11 thoughts on “New! – Your Turkey Vulture FAQ”

  1. I visited a bird shelter in Illinois once that tended to wounded birds and then released them back into the wild. They had a number of turkey vultures there. Whatever they were eating was insanely gross and stinky so I had to ask the staff what it was. Rotten meat typically, even road kill picked up by volunteers. They said the more rotten the meat was, the more the birds liked it.

  2. Turkey vultures deserve respect. They are hard working birds.

    A while back I had a back spasm and it was spring and nice so I went out to lay down on my sidewalk with my head on a step and read. It’s weird but it works to stretch my back out and I really don’t have room to do it inside the house.

    I’m laying there reading for around 20 minutes when a movement caught my eye and I look up and see three turkey vultures (which we call buzzards) circling over me speculatively. They were clearly on the job and just waiting for me to stop moving altogether so they could swoop down and recycle my corpse.

    It made me contemplate my own morality for a moment.

    They’re also crime fighters because they make it almost impossible to just dump a body out in the country such a body will draw a column of circling vultures visible for miles. People in the country learn to investigate such events if they occur on their land. You never know what you will find.

    They’re also good for finding injured livestock or pets because they’ll track anything not moving properly.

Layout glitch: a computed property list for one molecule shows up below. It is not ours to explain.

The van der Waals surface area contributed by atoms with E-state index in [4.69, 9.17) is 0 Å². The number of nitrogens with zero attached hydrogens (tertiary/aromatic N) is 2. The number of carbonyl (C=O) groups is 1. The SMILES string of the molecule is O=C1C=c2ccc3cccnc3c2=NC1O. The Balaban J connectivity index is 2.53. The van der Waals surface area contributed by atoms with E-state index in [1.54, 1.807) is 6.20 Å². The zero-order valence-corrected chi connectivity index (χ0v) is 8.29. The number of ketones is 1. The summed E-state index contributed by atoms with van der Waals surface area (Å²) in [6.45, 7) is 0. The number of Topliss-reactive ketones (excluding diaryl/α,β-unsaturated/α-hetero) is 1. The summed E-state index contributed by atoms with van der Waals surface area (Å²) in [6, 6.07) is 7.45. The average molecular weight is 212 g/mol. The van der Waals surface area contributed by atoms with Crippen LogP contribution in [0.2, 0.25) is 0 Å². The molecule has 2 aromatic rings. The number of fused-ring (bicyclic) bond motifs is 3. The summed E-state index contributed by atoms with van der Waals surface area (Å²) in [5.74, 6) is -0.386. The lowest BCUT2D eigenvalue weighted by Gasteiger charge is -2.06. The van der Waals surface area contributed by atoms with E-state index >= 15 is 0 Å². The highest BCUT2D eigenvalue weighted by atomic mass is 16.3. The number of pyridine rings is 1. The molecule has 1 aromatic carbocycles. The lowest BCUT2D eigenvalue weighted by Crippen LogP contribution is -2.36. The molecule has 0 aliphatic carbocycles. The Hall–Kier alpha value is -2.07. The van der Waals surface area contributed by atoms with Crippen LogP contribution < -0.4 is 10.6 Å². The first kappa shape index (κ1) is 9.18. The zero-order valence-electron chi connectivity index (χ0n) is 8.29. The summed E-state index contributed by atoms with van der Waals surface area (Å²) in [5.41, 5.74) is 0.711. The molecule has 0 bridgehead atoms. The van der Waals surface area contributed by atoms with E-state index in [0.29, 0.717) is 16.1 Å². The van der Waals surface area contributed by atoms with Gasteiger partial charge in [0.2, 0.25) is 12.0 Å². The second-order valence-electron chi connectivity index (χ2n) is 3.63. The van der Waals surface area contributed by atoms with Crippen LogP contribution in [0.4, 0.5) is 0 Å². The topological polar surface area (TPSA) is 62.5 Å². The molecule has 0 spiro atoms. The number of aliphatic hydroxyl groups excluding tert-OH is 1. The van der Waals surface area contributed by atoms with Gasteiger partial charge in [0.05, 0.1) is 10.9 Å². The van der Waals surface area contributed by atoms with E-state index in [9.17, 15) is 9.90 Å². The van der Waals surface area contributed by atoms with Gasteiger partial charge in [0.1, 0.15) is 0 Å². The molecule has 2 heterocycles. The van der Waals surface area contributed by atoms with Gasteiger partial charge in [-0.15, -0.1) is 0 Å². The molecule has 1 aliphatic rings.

3. I think a California Condor makes a turkey vulture look like an Eagle. And you are right about their place in the ecosystem Shannon.

    Who would want to have one of those things as a pet?

  4. I was kidding, I don’t think they would be good pets, but they are interesting.

    Around here they are a winter phenomenon, as are the black vultures which are smaller and differently shaped but seem to behave similarly.

  5. Dan, in the FAQ at the link there is a different info: they say the vulture prefers a)fresh meat, and will only eat rotten or decayed if no other choice available b) prefer the meat of herbivores, so dog roadkill, f.i., would be their last preference if given a choice.

  6. Tatyana – from anecdotal observation out here I would say that they frequently have to settle on their last choice ;-)

    Crows like road kill, too I think

  7. California condors are vultures on growth steroids. When I was a college student, my girlfriend and I used to go up to Los Padres National Forest, north of Los Angeles, where you could watch condors with binoculars. We could rarely get closer than a half mile but they are big and interesting to watch. Unfortunately, they also like the poisonous component of antifreeze and there are fewer of them than there used to be. The same bird is also found in the Andes of South America. Fewer idiots with leaking radiators there, I suspect.

  8. Michael – The state here has put them on the “endangered” list and has been slowly bringing them back. But you are right – they are a vulture on steroids!

    Didn’t know about the antifreeze angle –

  9. My rural deep east TX farm cousins rescued a baby buzzard when we were kids in the early 60s.

    Before it had feathers it was covered with gray fuzz, and looked like a large ugly 4 legged spider.

    When it grew up, it adopted the youngest boy cousin and followed him around.

    It would perch on a telephone pole at his bus stop and wait for him to come home.

    My cousins still laugh about people asking them why there was a buzzard living on their roof.

  10. “It would perch on a telephone pole at his bus stop and wait for him to come home.”

    I would so bet that this made the other kids on the bus very, very nervous. Especially given Shannon’s comment – above.

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